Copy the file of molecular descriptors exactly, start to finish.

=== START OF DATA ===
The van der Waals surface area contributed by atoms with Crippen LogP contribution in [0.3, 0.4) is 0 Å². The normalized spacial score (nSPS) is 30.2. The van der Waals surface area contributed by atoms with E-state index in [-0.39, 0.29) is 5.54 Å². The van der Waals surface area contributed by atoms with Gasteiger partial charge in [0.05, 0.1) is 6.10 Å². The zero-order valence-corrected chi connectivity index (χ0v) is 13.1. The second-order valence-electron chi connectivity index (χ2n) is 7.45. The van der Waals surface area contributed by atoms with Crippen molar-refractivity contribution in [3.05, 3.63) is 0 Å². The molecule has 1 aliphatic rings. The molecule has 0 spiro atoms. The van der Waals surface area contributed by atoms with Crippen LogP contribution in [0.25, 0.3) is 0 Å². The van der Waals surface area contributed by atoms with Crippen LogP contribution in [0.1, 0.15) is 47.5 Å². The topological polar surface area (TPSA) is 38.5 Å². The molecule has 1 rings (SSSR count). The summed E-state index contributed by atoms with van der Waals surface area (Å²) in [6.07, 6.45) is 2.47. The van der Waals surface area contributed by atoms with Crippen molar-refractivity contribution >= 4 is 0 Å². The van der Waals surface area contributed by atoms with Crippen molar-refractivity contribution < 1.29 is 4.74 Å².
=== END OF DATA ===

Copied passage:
The van der Waals surface area contributed by atoms with Crippen LogP contribution in [0.3, 0.4) is 0 Å². The normalized spacial score (nSPS) is 30.2. The van der Waals surface area contributed by atoms with E-state index in [-0.39, 0.29) is 5.54 Å². The van der Waals surface area contributed by atoms with Gasteiger partial charge in [0.05, 0.1) is 6.10 Å². The zero-order valence-corrected chi connectivity index (χ0v) is 13.1. The second-order valence-electron chi connectivity index (χ2n) is 7.45. The van der Waals surface area contributed by atoms with Crippen molar-refractivity contribution in [3.05, 3.63) is 0 Å². The molecule has 1 aliphatic rings. The molecule has 0 spiro atoms. The van der Waals surface area contributed by atoms with Crippen LogP contribution in [0.25, 0.3) is 0 Å². The van der Waals surface area contributed by atoms with Crippen LogP contribution in [0.1, 0.15) is 47.5 Å². The topological polar surface area (TPSA) is 38.5 Å². The molecule has 1 rings (SSSR count). The summed E-state index contributed by atoms with van der Waals surface area (Å²) in [6.07, 6.45) is 2.47. The van der Waals surface area contributed by atoms with Crippen molar-refractivity contribution >= 4 is 0 Å². The van der Waals surface area contributed by atoms with Crippen molar-refractivity contribution < 1.29 is 4.74 Å².